Mobile Crane At Construction Site

The new construction approaches shaping the built environment

Construction and real estate have traditionally been related but distinct industries. The boundaries between the two, and also building management and maintenance will become increasingly blurred, as radical changes in construction impacts the underlying economics of real estate. New approaches, some identified below, will drive the future shape of the built environment.

  • Modular construction is an emerging trend which enables more affordable, accessible and faster building. It also offers flexibility for the occupants; responding to changes in family size and budget.
  • 3D and 4D printed modular housing units are forecast to account for up to 30 percent of new construction by the mid 2020s(1).
  • More than 7,000 robots are forecast to work in construction by 2025, with the worldwide market for construction robotics expected to reach $226m over six years(2).
  • Building Information Modelling (BIM) is the digital representation of processes and physical characteristics that comprise a building. It can be applied to create digital twins. This digitalised copy of a building – allows users or other stakeholders to simulate any plans for improvement or retrofit before physically implementing them (3), establishing and potentially resolving issues before they happen in the physical world.
  • Data-visualisation tools and mixed reality could similarly be used to access information during the use of a given building. BIM technology layered with internal sensors could allow not just for pre-emptive repairs(4), but also suggest ways forward to improve the energy efficiency of the building, for example, or how best to reconfigure for a given need.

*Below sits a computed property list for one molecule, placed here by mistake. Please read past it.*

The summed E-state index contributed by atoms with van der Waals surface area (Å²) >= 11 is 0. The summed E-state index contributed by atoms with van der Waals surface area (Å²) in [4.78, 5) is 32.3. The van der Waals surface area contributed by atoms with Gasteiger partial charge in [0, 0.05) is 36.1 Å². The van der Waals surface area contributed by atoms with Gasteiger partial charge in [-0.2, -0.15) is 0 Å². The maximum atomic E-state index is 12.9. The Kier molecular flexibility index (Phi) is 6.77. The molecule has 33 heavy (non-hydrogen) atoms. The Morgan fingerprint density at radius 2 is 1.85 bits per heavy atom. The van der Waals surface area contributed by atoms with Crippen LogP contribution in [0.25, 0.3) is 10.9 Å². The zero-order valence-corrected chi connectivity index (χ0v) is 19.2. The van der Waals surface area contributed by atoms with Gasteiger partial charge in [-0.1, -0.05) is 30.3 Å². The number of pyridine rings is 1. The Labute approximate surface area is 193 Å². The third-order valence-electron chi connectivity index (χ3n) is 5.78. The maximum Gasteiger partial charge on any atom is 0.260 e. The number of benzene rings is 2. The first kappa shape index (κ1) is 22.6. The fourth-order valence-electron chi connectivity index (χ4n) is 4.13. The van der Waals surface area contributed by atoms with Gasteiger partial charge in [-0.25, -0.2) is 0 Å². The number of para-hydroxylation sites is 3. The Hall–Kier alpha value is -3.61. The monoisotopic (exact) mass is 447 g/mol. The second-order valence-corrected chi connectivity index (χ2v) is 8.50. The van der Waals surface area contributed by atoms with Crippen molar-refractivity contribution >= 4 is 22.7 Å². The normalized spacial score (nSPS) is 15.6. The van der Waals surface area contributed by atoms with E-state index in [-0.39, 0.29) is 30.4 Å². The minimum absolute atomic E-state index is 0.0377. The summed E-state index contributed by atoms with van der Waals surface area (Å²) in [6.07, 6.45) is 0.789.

• With the Internet of Things (IoT ) growing twice as fast as social and computer-generated data(5), it is rapidly becoming a key driver of future business. The IoT is an obvious shared platform between digital twins, BIM and building sensors. Sophisticated sensors and real time analytics are in the early stages of revolutionising the industry.

Digital transformation demands not only technological change, but organisational and market shifts too. Talent shortages in the construction industry will likely prompt players to form partnerships and collaborations with newcomers and better integrate along their evolving value chains. Talent will need to be sought from new pipelines, but many organisations will continue to rely on outsourcing for some of their key roles.

AI will also radically redraw talent requirements, which within the ecosystem are likely to feature artificial expertise, data analysis, experts on modular design and logistics and even resilience experts and circular economy specialists(6). Given the wide range of skills needed, and the significant demand and supply imbalances that accompany many of them, talent sourcing and strategies will likely become sources of competitive advantage to an even greater degree than at present.

If anything can be certain, it is that digital and intelligent transformations will compel incumbents to redefine themselves as consumer-centric businesses. Organisationally this will require new internal capabilities, new external links and greater flexibility overall. Above all, employee and management buy-in will be essential if this cultural shift is to allow the creation of a new market paradigm(7).


(1)AFCEA, 2018
(2)Robotics Business Review, 2019
(3)Information Age, 2018
(4)Forbes, 2018
(5)IBM, retrieved 2018
(6)World Economic Forum, 2018
(7)McKinsey, 2018

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